hide Matching Documents

The documents where this entity occurs most often are shown below. Click on a document to open it.

Document Max. Freq Min. Freq
The Daily Dispatch: December 1, 1864., [Electronic resource] 10 0 Browse Search
Edward L. Pierce, Memoir and letters of Charles Sumner: volume 4 10 0 Browse Search
James Barnes, author of David G. Farragut, Naval Actions of 1812, Yank ee Ships and Yankee Sailors, Commodore Bainbridge , The Blockaders, and other naval and historical works, The Photographic History of The Civil War: in ten volumes, Thousands of Scenes Photographed 1861-65, with Text by many Special Authorities, Volume 6: The Navy. (ed. Francis Trevelyan Miller) 10 0 Browse Search
The Daily Dispatch: December 5, 1860., [Electronic resource] 8 0 Browse Search
Horace Greeley, The American Conflict: A History of the Great Rebellion in the United States of America, 1860-65: its Causes, Incidents, and Results: Intended to exhibit especially its moral and political phases with the drift and progress of American opinion respecting human slavery from 1776 to the close of the War for the Union. Volume I. 8 0 Browse Search
The Daily Dispatch: November 14, 1864., [Electronic resource] 8 0 Browse Search
Francis Jackson Garrison, William Lloyd Garrison, 1805-1879; the story of his life told by his children: volume 4 8 0 Browse Search
Jefferson Davis, The Rise and Fall of the Confederate Government 8 0 Browse Search
George Bancroft, History of the Colonization of the United States, Vol. 1, 17th edition. 6 0 Browse Search
George Ticknor, Life, letters and journals of George Ticknor (ed. George Hillard) 6 0 Browse Search
View all matching documents...

Browsing named entities in Raphael Semmes, Memoirs of Service Afloat During the War Between the States. You can also browse the collection for Brazil (Brazil) or search for Brazil (Brazil) in all documents.

Your search returned 46 results in 13 document sections:

1 2
appear, and there were villages and cattle. I ordered Lieutenant Low, the commander of the Tuscaloosa, as soon as he should land his cargo, to ballast his ship with the rock which abounded on every hand, and proceed on a cruise to the coast of Brazil. Sufficient time had now elapsed, I thought, for the ships of war of the enemy, which had been sent to that coast, in pursuit of me, to be coming in the direction of the Cape of Good Hope. Lieutenant Low would, therefore, in all probability, hav, I got under way, on my return to Simon's Town, intending to fill up with coal, and proceed thence to the East Indies, in compliance with the suggestion of Mr. Secretary Mallory. The Tuscaloosa, after cruising the requisite time on the coast of Brazil, was to return to the Cape to meet me, on my own return from the East Indies. When I reached the highway off the Cape again, I held myself there for several days, cruising off and on, and sighting the land occasionally, to see if perchance I c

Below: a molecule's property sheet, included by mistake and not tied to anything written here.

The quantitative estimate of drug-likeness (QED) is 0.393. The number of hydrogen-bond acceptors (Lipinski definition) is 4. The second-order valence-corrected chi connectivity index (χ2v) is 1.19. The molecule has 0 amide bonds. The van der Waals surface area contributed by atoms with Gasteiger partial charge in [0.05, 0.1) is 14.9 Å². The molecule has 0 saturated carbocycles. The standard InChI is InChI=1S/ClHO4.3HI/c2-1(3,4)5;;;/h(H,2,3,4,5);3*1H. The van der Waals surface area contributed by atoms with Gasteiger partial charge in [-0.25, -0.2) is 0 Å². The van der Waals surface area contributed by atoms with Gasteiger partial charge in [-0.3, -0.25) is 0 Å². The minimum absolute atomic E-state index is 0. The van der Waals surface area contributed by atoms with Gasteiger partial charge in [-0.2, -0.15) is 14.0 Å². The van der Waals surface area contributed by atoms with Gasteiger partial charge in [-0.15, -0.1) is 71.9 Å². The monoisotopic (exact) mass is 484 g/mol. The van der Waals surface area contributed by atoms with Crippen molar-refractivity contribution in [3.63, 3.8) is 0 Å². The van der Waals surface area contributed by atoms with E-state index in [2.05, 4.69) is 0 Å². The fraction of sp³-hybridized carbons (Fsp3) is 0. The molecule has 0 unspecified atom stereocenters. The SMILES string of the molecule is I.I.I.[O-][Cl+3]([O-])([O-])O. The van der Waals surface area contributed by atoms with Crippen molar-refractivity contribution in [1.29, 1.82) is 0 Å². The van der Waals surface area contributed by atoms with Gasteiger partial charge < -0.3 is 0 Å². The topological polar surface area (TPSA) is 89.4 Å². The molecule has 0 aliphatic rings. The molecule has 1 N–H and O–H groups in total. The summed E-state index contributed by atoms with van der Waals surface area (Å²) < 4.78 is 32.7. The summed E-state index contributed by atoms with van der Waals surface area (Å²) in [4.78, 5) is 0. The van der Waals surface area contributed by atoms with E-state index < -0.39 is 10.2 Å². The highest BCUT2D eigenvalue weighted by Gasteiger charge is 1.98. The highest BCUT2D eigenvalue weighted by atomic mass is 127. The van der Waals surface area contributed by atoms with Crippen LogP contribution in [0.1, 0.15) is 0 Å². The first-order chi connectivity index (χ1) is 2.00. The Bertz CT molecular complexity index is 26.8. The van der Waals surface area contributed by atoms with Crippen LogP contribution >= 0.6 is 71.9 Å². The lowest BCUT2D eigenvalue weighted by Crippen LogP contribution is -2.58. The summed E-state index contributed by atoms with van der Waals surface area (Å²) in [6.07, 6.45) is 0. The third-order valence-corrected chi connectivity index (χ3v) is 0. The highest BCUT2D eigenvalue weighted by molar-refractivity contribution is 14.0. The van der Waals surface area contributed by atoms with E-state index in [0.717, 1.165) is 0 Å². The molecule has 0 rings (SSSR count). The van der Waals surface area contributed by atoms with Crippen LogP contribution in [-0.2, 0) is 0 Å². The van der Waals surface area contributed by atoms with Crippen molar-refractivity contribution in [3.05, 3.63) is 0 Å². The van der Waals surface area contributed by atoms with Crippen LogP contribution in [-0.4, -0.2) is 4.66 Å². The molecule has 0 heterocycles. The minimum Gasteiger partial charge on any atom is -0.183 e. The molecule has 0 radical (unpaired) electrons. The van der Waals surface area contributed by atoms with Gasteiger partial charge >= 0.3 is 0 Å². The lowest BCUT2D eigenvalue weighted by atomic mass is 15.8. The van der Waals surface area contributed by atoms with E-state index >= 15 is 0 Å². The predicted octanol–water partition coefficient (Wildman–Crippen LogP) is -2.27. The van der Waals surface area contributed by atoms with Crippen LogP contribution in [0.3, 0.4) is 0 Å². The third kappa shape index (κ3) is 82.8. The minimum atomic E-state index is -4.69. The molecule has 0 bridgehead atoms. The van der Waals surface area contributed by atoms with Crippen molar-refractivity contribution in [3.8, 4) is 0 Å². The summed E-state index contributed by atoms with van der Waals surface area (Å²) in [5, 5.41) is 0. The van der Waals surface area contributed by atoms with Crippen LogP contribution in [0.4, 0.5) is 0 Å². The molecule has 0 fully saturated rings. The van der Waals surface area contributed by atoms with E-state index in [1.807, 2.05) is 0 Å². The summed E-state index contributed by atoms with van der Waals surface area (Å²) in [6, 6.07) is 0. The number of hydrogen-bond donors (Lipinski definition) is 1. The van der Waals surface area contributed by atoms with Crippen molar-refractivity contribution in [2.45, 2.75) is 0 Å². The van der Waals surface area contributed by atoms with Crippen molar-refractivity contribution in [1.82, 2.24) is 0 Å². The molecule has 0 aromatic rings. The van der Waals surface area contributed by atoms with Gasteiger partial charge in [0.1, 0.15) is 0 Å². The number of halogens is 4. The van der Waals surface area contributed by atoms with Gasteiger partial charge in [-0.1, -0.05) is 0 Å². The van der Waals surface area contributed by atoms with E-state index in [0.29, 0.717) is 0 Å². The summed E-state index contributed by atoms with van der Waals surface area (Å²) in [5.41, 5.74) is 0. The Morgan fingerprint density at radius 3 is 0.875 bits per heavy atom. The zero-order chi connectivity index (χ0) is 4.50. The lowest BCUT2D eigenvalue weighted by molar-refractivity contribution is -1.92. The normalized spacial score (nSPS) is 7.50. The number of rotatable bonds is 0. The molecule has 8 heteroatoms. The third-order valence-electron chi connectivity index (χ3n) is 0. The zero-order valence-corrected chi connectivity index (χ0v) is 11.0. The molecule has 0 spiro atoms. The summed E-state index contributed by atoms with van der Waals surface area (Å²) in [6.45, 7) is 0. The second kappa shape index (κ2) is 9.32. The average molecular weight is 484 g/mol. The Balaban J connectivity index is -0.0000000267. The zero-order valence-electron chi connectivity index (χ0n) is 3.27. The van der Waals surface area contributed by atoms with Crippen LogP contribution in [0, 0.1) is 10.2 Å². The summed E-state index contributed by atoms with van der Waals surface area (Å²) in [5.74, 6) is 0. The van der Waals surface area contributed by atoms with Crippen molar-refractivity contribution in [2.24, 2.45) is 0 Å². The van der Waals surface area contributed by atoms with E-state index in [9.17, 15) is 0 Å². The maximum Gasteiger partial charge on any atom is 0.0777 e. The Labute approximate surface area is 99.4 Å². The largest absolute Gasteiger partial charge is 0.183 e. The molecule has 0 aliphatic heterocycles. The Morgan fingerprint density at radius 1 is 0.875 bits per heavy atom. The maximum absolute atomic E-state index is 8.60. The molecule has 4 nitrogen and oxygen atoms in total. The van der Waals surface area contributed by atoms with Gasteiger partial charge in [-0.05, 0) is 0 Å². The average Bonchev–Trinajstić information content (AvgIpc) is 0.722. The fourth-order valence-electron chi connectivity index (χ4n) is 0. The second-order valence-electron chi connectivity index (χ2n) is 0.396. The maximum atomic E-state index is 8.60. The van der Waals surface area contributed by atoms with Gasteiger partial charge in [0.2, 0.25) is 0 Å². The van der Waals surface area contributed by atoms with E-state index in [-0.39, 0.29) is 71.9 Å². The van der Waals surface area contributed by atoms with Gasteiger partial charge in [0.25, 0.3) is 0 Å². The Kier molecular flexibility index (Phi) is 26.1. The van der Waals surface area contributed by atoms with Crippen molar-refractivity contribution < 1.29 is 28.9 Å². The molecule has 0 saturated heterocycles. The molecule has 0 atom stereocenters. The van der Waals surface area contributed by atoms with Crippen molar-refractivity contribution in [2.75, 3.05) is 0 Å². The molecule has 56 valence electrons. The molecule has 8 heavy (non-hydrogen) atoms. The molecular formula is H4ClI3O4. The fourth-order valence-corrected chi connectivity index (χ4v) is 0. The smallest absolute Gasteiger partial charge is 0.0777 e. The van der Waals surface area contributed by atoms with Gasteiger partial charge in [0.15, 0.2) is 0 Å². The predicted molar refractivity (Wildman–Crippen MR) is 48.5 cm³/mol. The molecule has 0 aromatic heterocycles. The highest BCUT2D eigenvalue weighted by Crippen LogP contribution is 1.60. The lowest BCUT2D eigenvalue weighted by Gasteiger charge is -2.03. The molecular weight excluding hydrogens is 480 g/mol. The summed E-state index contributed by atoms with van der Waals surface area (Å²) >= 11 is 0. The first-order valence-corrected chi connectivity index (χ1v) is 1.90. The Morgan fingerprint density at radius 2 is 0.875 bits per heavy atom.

n of the home Government, and release of the Tuscaloosa. After our long absence in the East Indies, we felt like returning home when we ran into Table Bay. Familiar faces greeted us, and the same welcome was extended to us as upon our first visit. An unpleasant surprise awaited me, however, in the course the British Government had recently pursued in regard to my tender, the Tuscaloosa. The reader will recollect, that I had dispatched this vessel from Angra Pequeña, back to the coast of Brazil, to make a cruise on that coast. Having made her cruise, she returned to Simon's Town, in the latter part of December, in want of repairs and supplies. Much to the astonishment of her commander, she was seized, a few days afterward, by Admiral Sir Baldwin Walker, under orders from the Home Government. Since I had left the Cape, a correspondence had ensued between the Governor, Sir Philip Wodehouse, and the Secretary for the Colonies, the Duke of Newcastle; the latter disapproving of the c
troyed, or driven for protection under the English flag, in round numbers, one half of the enemy's ships engaged in the English trade. We did even greater damage to the enemy's trade with other powers. We broke up almost entirely his trade with Brazil, and the other South American States, greatly crippled his Pacific trade, and as for his East India trade, it is only necessary to refer the reader to the spectacle presented at Singapore, to show him what had become of that. I threw my ship,rendered, to be run off with, by her crew, after they had been paroled—see the case of the Mercedita described in a former chapter—and who could contrive, or connive at the sinking of the Florida, to prevent the making of a reparation of honor to Brazil, would not be likely to be very complacent toward an officer who showed any signs of weakness on the score of honor or honesty. Judging from the tone of the Yankee press, too, when it came afterward to describe the engagement, Winslow seemed to
1 2